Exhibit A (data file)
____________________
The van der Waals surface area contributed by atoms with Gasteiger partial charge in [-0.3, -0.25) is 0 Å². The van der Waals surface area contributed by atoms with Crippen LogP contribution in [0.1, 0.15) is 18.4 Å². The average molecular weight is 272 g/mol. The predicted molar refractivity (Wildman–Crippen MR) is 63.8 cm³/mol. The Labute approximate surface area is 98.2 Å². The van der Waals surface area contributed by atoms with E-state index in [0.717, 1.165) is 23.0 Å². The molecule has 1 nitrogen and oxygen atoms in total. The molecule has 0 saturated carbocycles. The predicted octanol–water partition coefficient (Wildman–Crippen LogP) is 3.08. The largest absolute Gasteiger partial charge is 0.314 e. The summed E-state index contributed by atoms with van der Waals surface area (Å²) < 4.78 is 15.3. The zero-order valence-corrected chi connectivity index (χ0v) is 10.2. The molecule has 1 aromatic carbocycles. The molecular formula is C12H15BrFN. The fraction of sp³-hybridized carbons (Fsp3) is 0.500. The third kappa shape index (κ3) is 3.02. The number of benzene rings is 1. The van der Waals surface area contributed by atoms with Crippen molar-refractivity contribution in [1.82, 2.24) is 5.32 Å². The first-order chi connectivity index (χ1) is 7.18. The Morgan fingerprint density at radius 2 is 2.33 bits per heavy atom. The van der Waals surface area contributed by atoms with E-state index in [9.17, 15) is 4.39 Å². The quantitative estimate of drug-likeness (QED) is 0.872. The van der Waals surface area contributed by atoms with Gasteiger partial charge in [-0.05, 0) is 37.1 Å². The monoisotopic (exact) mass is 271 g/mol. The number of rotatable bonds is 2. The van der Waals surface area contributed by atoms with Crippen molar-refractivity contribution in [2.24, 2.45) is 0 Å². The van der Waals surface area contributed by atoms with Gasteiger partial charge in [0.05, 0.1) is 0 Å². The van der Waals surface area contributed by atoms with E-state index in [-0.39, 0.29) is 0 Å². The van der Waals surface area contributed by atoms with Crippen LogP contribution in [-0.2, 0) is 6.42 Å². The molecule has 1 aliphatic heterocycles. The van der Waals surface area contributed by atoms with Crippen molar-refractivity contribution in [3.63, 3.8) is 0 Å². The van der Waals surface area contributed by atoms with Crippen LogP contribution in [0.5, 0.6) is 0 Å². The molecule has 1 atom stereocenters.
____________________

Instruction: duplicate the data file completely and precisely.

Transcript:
The van der Waals surface area contributed by atoms with Gasteiger partial charge in [-0.3, -0.25) is 0 Å². The van der Waals surface area contributed by atoms with Crippen LogP contribution in [0.1, 0.15) is 18.4 Å². The average molecular weight is 272 g/mol. The predicted molar refractivity (Wildman–Crippen MR) is 63.8 cm³/mol. The Labute approximate surface area is 98.2 Å². The van der Waals surface area contributed by atoms with E-state index in [0.717, 1.165) is 23.0 Å². The molecule has 1 nitrogen and oxygen atoms in total. The molecule has 0 saturated carbocycles. The predicted octanol–water partition coefficient (Wildman–Crippen LogP) is 3.08. The largest absolute Gasteiger partial charge is 0.314 e. The summed E-state index contributed by atoms with van der Waals surface area (Å²) < 4.78 is 15.3. The zero-order valence-corrected chi connectivity index (χ0v) is 10.2. The molecule has 1 aromatic carbocycles. The molecular formula is C12H15BrFN. The fraction of sp³-hybridized carbons (Fsp3) is 0.500. The third kappa shape index (κ3) is 3.02. The number of benzene rings is 1. The van der Waals surface area contributed by atoms with Crippen molar-refractivity contribution in [1.82, 2.24) is 5.32 Å². The first-order chi connectivity index (χ1) is 7.18. The Morgan fingerprint density at radius 2 is 2.33 bits per heavy atom. The van der Waals surface area contributed by atoms with E-state index in [9.17, 15) is 4.39 Å². The quantitative estimate of drug-likeness (QED) is 0.872. The van der Waals surface area contributed by atoms with Gasteiger partial charge in [-0.05, 0) is 37.1 Å². The monoisotopic (exact) mass is 271 g/mol. The number of rotatable bonds is 2. The van der Waals surface area contributed by atoms with Crippen molar-refractivity contribution in [2.24, 2.45) is 0 Å². The van der Waals surface area contributed by atoms with Gasteiger partial charge in [0.05, 0.1) is 0 Å². The van der Waals surface area contributed by atoms with E-state index in [-0.39, 0.29) is 0 Å². The van der Waals surface area contributed by atoms with Crippen LogP contribution in [-0.2, 0) is 6.42 Å². The molecule has 1 aliphatic heterocycles. The van der Waals surface area contributed by atoms with Crippen molar-refractivity contribution in [3.63, 3.8) is 0 Å². The van der Waals surface area contributed by atoms with Crippen LogP contribution in [0.5, 0.6) is 0 Å². The molecule has 1 atom stereocenters.